Colorado recently passed a bill designed to ease the transition from military service to postsecondary education for the state’s service members and veterans. House Bill 1004 requires colleges and universities to grant veterans and active-duty students “academic credit for college-level learning acquired while in the military,” according to the state’s website. Gov. John Hickenlooper signed the bill into law on June 1 after unanimous approval by the General Assembly.
Prior to the law’s passage, the decision to award college credit for military experience was left to the discretion of individual colleges and universities. Now, every institution of higher education in Colorado will be required to adopt the American Council on Education’s (ACE) guidelines for granting academic credit for military coursework and experience.
ACE, which represents nearly 1,800 higher education institutions and associations, has had these guidelines in place since the end of World War II, but U.S. schools are not required by law to follow them. By making them mandatory for all higher education institutions across Colorado, lawmakers hope the process for accessing and completing a college degree will be easier, faster, and more cost-effective for service members and veterans.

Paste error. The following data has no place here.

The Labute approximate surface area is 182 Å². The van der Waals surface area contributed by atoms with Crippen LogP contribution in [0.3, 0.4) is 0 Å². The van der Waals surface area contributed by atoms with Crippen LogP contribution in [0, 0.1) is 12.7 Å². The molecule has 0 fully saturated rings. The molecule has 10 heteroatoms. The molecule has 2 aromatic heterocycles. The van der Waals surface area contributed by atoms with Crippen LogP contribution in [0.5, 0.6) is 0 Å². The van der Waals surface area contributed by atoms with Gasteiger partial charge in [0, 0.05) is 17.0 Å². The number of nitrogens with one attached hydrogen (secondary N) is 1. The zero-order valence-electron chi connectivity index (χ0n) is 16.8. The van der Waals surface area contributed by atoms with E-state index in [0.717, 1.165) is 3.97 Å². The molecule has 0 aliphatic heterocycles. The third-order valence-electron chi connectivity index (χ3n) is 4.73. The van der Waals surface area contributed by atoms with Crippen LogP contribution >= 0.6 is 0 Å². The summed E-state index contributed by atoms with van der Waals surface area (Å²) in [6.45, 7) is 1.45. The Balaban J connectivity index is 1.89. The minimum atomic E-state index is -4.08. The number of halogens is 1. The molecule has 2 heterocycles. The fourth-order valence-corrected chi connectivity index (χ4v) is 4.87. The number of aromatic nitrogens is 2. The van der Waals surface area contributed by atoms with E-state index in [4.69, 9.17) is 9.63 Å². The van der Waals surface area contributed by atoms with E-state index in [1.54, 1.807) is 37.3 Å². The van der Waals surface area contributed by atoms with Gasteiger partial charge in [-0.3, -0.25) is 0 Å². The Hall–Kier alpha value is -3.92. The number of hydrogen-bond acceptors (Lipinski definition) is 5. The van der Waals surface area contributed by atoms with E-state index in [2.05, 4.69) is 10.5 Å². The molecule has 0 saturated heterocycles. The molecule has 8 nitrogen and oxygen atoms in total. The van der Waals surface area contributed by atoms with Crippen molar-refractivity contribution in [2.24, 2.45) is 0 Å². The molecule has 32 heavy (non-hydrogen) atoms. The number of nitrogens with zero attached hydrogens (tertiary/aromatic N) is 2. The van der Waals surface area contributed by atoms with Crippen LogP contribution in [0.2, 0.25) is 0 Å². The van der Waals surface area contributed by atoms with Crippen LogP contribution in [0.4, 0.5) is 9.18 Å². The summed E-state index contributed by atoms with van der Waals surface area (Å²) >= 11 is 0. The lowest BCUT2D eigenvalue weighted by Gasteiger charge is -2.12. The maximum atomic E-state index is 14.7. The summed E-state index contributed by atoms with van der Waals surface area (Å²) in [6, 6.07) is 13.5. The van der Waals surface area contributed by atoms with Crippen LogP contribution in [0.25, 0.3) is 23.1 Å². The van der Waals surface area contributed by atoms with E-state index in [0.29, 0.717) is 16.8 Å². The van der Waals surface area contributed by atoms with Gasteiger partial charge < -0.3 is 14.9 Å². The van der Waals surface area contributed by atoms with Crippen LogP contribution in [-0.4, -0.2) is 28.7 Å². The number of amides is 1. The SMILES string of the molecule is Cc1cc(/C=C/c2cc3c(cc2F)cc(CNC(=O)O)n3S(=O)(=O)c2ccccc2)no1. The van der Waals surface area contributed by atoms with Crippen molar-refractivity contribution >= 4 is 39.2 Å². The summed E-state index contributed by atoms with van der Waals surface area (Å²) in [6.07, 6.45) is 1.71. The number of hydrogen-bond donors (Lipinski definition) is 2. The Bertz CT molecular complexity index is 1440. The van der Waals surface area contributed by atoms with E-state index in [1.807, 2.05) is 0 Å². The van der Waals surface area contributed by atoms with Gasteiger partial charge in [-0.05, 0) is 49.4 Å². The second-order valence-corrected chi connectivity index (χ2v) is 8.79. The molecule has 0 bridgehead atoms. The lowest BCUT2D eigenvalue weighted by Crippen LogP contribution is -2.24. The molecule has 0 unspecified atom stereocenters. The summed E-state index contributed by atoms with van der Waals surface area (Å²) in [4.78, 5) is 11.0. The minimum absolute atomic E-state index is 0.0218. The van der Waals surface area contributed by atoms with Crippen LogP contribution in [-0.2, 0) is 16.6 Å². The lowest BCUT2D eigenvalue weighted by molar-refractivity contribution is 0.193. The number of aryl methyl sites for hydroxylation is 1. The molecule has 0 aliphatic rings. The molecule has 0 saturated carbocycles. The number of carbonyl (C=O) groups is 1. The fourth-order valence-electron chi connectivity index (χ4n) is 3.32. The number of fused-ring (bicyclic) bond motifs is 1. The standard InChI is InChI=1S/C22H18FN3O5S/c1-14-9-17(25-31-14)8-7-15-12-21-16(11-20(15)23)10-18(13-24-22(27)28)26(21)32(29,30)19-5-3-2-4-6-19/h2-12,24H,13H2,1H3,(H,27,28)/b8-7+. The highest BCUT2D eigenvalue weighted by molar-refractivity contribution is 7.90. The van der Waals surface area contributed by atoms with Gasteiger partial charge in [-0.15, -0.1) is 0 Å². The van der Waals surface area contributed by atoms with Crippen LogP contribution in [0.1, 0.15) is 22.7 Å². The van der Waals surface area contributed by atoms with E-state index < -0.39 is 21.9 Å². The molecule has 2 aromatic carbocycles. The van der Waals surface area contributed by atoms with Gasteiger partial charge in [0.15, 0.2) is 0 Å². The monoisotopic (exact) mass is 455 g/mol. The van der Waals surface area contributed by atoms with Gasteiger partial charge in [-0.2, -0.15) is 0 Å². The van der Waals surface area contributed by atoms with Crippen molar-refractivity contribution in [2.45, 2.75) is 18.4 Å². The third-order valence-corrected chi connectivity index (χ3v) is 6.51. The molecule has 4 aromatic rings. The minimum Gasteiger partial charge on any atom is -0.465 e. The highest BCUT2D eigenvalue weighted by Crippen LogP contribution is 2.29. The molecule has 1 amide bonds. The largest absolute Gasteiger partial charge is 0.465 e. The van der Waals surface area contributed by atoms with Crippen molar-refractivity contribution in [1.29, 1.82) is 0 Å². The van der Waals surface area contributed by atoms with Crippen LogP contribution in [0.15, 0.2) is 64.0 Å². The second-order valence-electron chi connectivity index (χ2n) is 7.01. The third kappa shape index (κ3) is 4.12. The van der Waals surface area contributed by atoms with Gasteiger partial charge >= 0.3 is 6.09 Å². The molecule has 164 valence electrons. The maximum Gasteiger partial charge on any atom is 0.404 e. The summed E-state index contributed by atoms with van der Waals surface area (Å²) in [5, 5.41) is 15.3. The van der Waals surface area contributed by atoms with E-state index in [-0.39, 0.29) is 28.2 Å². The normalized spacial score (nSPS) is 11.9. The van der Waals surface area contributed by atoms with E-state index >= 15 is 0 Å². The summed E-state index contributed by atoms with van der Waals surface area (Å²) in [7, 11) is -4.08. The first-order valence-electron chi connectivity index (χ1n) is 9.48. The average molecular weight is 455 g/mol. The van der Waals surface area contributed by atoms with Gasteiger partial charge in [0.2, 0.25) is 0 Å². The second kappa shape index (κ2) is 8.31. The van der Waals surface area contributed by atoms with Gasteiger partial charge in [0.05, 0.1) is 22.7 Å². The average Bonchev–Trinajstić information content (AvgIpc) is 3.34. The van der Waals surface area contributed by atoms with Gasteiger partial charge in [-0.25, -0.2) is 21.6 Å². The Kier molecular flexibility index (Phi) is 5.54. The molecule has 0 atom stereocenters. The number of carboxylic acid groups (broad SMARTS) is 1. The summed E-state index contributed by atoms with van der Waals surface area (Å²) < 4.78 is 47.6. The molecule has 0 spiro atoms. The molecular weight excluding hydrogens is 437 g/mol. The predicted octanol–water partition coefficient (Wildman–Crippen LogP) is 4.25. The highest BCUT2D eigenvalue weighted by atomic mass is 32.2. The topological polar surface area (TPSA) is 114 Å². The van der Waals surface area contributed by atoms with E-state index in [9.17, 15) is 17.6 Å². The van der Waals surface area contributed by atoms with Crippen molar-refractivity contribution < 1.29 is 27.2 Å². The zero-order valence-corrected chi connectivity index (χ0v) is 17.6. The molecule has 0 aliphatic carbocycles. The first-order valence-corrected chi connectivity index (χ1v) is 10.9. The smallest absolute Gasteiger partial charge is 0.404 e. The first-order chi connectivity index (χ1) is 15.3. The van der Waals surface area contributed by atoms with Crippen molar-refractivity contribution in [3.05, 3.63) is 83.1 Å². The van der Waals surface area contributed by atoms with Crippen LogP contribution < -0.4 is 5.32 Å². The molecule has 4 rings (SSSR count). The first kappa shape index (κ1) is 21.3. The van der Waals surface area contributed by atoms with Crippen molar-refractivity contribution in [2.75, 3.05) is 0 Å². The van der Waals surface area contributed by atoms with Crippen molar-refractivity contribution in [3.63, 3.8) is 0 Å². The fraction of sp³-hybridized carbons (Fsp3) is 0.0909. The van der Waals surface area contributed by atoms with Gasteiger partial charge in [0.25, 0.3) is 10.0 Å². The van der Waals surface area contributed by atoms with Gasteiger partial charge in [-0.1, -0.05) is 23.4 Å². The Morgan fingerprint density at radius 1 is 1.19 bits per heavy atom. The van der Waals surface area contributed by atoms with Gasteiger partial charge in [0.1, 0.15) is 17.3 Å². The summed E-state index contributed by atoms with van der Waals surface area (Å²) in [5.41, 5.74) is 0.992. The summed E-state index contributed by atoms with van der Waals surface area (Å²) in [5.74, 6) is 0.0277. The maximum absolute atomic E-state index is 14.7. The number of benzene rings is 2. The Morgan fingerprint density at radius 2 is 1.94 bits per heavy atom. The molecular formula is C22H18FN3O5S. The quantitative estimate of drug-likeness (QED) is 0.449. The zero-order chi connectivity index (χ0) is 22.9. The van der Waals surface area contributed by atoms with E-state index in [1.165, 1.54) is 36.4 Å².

The current ACE Military Guide includes detailed information regarding accepting military classes, trainings, and occupations as transfer credit. A student who previously held the occupation of Navy diver, for example, is eligible for a minimum of three semester hours in gas and electric welding, emergency medical technician training, critical-thinking and decision-making, human resource management, and other areas, according to the ACE website.
The new law also requires that institutions provide guidance to these students in selecting a program of study and optimizing their already acquired credits.
To view ACE’s guidelines, visit acenet.edu.